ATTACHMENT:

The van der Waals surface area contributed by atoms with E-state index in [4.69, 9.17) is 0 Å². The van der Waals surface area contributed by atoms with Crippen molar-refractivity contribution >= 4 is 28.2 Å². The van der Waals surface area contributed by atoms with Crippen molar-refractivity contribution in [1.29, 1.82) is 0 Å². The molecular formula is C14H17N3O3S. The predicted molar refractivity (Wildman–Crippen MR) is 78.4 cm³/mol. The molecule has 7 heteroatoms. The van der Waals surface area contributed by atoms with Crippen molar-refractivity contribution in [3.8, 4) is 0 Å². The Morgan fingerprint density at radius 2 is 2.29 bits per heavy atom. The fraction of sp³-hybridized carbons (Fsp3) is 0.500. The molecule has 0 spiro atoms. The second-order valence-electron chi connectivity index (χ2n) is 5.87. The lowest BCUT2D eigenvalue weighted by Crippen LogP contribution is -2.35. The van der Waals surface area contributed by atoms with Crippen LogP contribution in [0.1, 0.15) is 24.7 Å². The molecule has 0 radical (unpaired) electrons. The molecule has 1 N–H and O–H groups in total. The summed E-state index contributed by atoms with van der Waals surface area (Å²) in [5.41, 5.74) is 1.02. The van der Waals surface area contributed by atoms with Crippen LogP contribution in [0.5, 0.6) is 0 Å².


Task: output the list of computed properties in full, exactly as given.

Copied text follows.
The van der Waals surface area contributed by atoms with E-state index in [4.69, 9.17) is 0 Å². The van der Waals surface area contributed by atoms with Crippen molar-refractivity contribution >= 4 is 28.2 Å². The van der Waals surface area contributed by atoms with Crippen molar-refractivity contribution in [1.29, 1.82) is 0 Å². The molecular formula is C14H17N3O3S. The predicted molar refractivity (Wildman–Crippen MR) is 78.4 cm³/mol. The molecule has 7 heteroatoms. The van der Waals surface area contributed by atoms with Crippen molar-refractivity contribution in [3.8, 4) is 0 Å². The Morgan fingerprint density at radius 2 is 2.29 bits per heavy atom. The fraction of sp³-hybridized carbons (Fsp3) is 0.500. The molecule has 0 spiro atoms. The second-order valence-electron chi connectivity index (χ2n) is 5.87. The lowest BCUT2D eigenvalue weighted by Crippen LogP contribution is -2.35. The van der Waals surface area contributed by atoms with Crippen LogP contribution in [0.1, 0.15) is 24.7 Å². The molecule has 0 radical (unpaired) electrons. The molecule has 1 N–H and O–H groups in total. The summed E-state index contributed by atoms with van der Waals surface area (Å²) in [5.41, 5.74) is 1.02. The van der Waals surface area contributed by atoms with Crippen LogP contribution in [0.5, 0.6) is 0 Å².